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Harry Dunn's mother 'totally confused' as suspect 'interested in' virtual trial
10 September 2020, 14:18 | Updated: 10 September 2020, 15:19
Harry Dunn’s mother said she is “totally confused” at the “bolt out of the blue” suggestion that her son’s alleged killer would be willing to submit to a virtual trial in Britain.
Sources close to the 43-year-old said she had always been interested in, and remains willing to discuss, a virtual trial but has not been approached by the UK Attorney General's office.
Dunn’s mother Charlotte Charles said “our Government [has] got an awful lot of questions now to answer”, adding she would only accept a virtual trial under UK law.
She told LBC: “Why are we being told definitely that as of yesterday Anne Sacoolas will have nothing to do with being tried under UK law at the moment. Why are we being told that? Who is telling the Government that?
“For the CPS to turn around yesterday and say the US is still not playing ball, we are no further forward than we were this time last year, we need questions answered.”
She added that the family “are not yet fully believing” the “lightning strike” suggestion of a virtual trial.
"Because we don't have our trial yet, we don't have our inquest yet which is totally and utterly wrong. We should not have to wait to find out the last our or so of our boy's life for this long."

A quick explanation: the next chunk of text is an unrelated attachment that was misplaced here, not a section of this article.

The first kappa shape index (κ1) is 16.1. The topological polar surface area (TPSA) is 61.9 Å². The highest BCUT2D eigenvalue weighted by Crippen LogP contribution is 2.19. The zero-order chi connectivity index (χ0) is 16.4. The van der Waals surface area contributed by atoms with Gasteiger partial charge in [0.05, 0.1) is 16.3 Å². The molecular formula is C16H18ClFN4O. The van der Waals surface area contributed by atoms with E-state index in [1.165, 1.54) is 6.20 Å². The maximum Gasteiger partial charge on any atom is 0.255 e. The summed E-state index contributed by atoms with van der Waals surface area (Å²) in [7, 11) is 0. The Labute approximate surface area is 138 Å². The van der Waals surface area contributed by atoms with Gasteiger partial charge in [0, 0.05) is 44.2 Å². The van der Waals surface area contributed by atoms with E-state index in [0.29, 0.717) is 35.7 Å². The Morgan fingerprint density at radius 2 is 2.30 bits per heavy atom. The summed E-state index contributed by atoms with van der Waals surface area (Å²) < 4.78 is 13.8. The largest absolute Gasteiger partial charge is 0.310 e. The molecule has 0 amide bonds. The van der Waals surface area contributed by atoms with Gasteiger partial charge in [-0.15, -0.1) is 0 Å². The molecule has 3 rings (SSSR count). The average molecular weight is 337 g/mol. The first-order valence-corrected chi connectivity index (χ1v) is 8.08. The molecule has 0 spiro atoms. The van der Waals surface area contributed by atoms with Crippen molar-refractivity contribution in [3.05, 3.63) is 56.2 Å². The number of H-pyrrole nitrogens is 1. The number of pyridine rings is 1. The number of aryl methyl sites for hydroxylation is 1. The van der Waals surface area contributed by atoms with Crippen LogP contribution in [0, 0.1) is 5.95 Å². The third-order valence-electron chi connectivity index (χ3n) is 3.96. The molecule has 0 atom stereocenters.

The US suspect claimed diplomatic immunity following the crash which killed Mr Dunn and was able to return to her home country, sparking an international controversy.
An extradition request, submitted by the Home Office, was refused by the US State Department, a decision later described as "final".
Any decision on a virtual trial rests with Attorney General Suella Braverman QC. However, the Crown Prosecution Service (CPS) wrote to the family's constituency MP Andrea Leadsom on Monday suggesting a virtual trial would be a long shot.
CPS director of legal service Gregor McGill wrote: "Nothing at this stage has been ruled in or ruled out but it must be remembered that holding a virtual trial would be an unprecedented legal scenario.
"Before such a step could be even contemplated, a host of factors (both legal and diplomatic) would have to be considered."
Following a meeting with the Director of Public Prosecutions (DPP) on Wednesday, Dunn family spokesman Radd Seiger told reporters the family were informed the US Government would only agree to a virtual trial under US law - something he branded a "show trial".
"It now appears, if what is being said is true, that Mrs Sacoolas herself holds a different position,” Mr Seiger said.
"I would therefore urge the Attorney General to bypass the US administration and go straight to Mrs Sacoolas's lawyers to make this possibility a reality.
"There can be no further delay for the sake of these parents - they are suffering intolerable pain."